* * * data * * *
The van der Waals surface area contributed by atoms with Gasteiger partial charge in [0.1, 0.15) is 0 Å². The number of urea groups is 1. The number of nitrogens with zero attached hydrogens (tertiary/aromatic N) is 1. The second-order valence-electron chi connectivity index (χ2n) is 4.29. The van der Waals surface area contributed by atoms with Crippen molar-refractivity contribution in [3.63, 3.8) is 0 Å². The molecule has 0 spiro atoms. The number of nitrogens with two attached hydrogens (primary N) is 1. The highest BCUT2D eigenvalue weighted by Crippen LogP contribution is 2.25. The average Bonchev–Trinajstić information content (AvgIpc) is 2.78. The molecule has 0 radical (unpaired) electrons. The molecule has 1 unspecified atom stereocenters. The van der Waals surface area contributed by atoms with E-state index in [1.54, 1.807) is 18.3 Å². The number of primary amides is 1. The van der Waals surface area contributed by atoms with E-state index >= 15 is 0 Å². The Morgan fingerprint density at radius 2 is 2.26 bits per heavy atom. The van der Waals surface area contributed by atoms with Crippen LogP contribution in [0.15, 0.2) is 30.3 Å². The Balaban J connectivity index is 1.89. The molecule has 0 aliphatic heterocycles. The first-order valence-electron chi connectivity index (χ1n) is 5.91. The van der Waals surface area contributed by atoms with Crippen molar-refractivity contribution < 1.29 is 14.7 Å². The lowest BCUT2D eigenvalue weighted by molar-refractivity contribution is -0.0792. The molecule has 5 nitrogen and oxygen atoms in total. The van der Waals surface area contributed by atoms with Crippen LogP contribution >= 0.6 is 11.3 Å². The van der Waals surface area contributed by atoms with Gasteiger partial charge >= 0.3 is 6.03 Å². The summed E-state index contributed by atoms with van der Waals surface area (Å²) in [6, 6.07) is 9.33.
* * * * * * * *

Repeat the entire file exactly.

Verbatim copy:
The van der Waals surface area contributed by atoms with Gasteiger partial charge in [0.1, 0.15) is 0 Å². The number of urea groups is 1. The number of nitrogens with zero attached hydrogens (tertiary/aromatic N) is 1. The second-order valence-electron chi connectivity index (χ2n) is 4.29. The van der Waals surface area contributed by atoms with Crippen molar-refractivity contribution in [3.63, 3.8) is 0 Å². The molecule has 0 spiro atoms. The number of nitrogens with two attached hydrogens (primary N) is 1. The highest BCUT2D eigenvalue weighted by Crippen LogP contribution is 2.25. The average Bonchev–Trinajstić information content (AvgIpc) is 2.78. The molecule has 0 radical (unpaired) electrons. The molecule has 1 unspecified atom stereocenters. The van der Waals surface area contributed by atoms with E-state index in [1.54, 1.807) is 18.3 Å². The number of primary amides is 1. The van der Waals surface area contributed by atoms with E-state index >= 15 is 0 Å². The Morgan fingerprint density at radius 2 is 2.26 bits per heavy atom. The van der Waals surface area contributed by atoms with Crippen LogP contribution in [0.15, 0.2) is 30.3 Å². The Balaban J connectivity index is 1.89. The molecule has 0 aliphatic heterocycles. The first-order valence-electron chi connectivity index (χ1n) is 5.91. The van der Waals surface area contributed by atoms with Crippen molar-refractivity contribution < 1.29 is 14.7 Å². The lowest BCUT2D eigenvalue weighted by molar-refractivity contribution is -0.0792. The molecule has 5 nitrogen and oxygen atoms in total. The van der Waals surface area contributed by atoms with Crippen LogP contribution >= 0.6 is 11.3 Å². The van der Waals surface area contributed by atoms with Gasteiger partial charge >= 0.3 is 6.03 Å². The summed E-state index contributed by atoms with van der Waals surface area (Å²) in [6, 6.07) is 9.33.